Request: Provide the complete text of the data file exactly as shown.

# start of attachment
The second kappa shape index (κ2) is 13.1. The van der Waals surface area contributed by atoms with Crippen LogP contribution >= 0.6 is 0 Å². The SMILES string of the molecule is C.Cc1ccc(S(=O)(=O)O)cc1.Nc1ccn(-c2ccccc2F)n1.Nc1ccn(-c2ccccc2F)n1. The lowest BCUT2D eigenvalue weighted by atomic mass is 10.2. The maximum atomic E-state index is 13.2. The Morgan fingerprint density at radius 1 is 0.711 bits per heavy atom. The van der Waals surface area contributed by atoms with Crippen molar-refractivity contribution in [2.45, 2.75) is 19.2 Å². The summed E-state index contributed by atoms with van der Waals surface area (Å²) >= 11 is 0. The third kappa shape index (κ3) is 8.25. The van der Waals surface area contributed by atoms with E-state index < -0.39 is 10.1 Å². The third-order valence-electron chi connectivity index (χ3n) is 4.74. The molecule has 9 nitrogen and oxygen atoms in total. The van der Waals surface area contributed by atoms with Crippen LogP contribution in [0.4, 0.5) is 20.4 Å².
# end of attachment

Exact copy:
The second kappa shape index (κ2) is 13.1. The van der Waals surface area contributed by atoms with Crippen LogP contribution >= 0.6 is 0 Å². The SMILES string of the molecule is C.Cc1ccc(S(=O)(=O)O)cc1.Nc1ccn(-c2ccccc2F)n1.Nc1ccn(-c2ccccc2F)n1. The lowest BCUT2D eigenvalue weighted by atomic mass is 10.2. The maximum atomic E-state index is 13.2. The Morgan fingerprint density at radius 1 is 0.711 bits per heavy atom. The van der Waals surface area contributed by atoms with Crippen molar-refractivity contribution in [2.45, 2.75) is 19.2 Å². The summed E-state index contributed by atoms with van der Waals surface area (Å²) >= 11 is 0. The third kappa shape index (κ3) is 8.25. The van der Waals surface area contributed by atoms with E-state index < -0.39 is 10.1 Å². The third-order valence-electron chi connectivity index (χ3n) is 4.74. The molecule has 9 nitrogen and oxygen atoms in total. The van der Waals surface area contributed by atoms with Crippen LogP contribution in [0.4, 0.5) is 20.4 Å².